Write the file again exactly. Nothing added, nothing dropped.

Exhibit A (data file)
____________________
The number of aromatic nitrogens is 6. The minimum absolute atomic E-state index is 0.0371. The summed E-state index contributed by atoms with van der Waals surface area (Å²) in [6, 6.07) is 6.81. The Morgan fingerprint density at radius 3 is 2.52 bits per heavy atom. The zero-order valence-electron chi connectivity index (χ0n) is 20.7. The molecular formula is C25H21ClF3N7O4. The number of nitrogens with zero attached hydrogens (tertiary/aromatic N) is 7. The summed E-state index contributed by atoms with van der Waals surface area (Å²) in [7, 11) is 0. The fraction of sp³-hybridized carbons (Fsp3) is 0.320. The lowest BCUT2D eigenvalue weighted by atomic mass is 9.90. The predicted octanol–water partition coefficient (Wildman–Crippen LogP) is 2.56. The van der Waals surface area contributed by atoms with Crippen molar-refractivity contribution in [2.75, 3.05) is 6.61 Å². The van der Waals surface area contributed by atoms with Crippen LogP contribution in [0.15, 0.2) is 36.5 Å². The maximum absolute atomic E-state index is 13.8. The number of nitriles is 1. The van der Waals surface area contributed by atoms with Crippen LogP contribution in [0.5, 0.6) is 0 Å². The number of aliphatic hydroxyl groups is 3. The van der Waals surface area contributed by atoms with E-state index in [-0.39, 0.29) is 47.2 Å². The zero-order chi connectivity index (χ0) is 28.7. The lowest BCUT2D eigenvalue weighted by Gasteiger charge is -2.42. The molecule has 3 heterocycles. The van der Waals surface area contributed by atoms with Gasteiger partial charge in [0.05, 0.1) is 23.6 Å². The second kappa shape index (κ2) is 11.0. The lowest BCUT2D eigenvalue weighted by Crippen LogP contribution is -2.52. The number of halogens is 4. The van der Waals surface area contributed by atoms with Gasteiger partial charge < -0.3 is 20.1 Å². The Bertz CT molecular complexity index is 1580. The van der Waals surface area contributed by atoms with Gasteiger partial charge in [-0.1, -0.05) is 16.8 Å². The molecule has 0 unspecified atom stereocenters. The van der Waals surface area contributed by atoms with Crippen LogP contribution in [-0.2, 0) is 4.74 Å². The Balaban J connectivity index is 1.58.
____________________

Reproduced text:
The number of aromatic nitrogens is 6. The minimum absolute atomic E-state index is 0.0371. The summed E-state index contributed by atoms with van der Waals surface area (Å²) in [6, 6.07) is 6.81. The Morgan fingerprint density at radius 3 is 2.52 bits per heavy atom. The zero-order valence-electron chi connectivity index (χ0n) is 20.7. The molecular formula is C25H21ClF3N7O4. The number of nitrogens with zero attached hydrogens (tertiary/aromatic N) is 7. The summed E-state index contributed by atoms with van der Waals surface area (Å²) in [7, 11) is 0. The fraction of sp³-hybridized carbons (Fsp3) is 0.320. The lowest BCUT2D eigenvalue weighted by atomic mass is 9.90. The predicted octanol–water partition coefficient (Wildman–Crippen LogP) is 2.56. The van der Waals surface area contributed by atoms with Crippen molar-refractivity contribution in [2.75, 3.05) is 6.61 Å². The van der Waals surface area contributed by atoms with Crippen LogP contribution in [0.15, 0.2) is 36.5 Å². The maximum absolute atomic E-state index is 13.8. The number of nitriles is 1. The van der Waals surface area contributed by atoms with Crippen LogP contribution in [0.5, 0.6) is 0 Å². The number of aliphatic hydroxyl groups is 3. The van der Waals surface area contributed by atoms with E-state index in [-0.39, 0.29) is 47.2 Å². The zero-order chi connectivity index (χ0) is 28.7. The lowest BCUT2D eigenvalue weighted by Gasteiger charge is -2.42. The molecule has 3 heterocycles. The van der Waals surface area contributed by atoms with Gasteiger partial charge in [0.05, 0.1) is 23.6 Å². The second kappa shape index (κ2) is 11.0. The lowest BCUT2D eigenvalue weighted by Crippen LogP contribution is -2.52. The number of halogens is 4. The van der Waals surface area contributed by atoms with Gasteiger partial charge < -0.3 is 20.1 Å². The Bertz CT molecular complexity index is 1580. The van der Waals surface area contributed by atoms with Gasteiger partial charge in [-0.1, -0.05) is 16.8 Å². The molecule has 0 unspecified atom stereocenters. The van der Waals surface area contributed by atoms with Crippen LogP contribution in [-0.2, 0) is 4.74 Å². The Balaban J connectivity index is 1.58.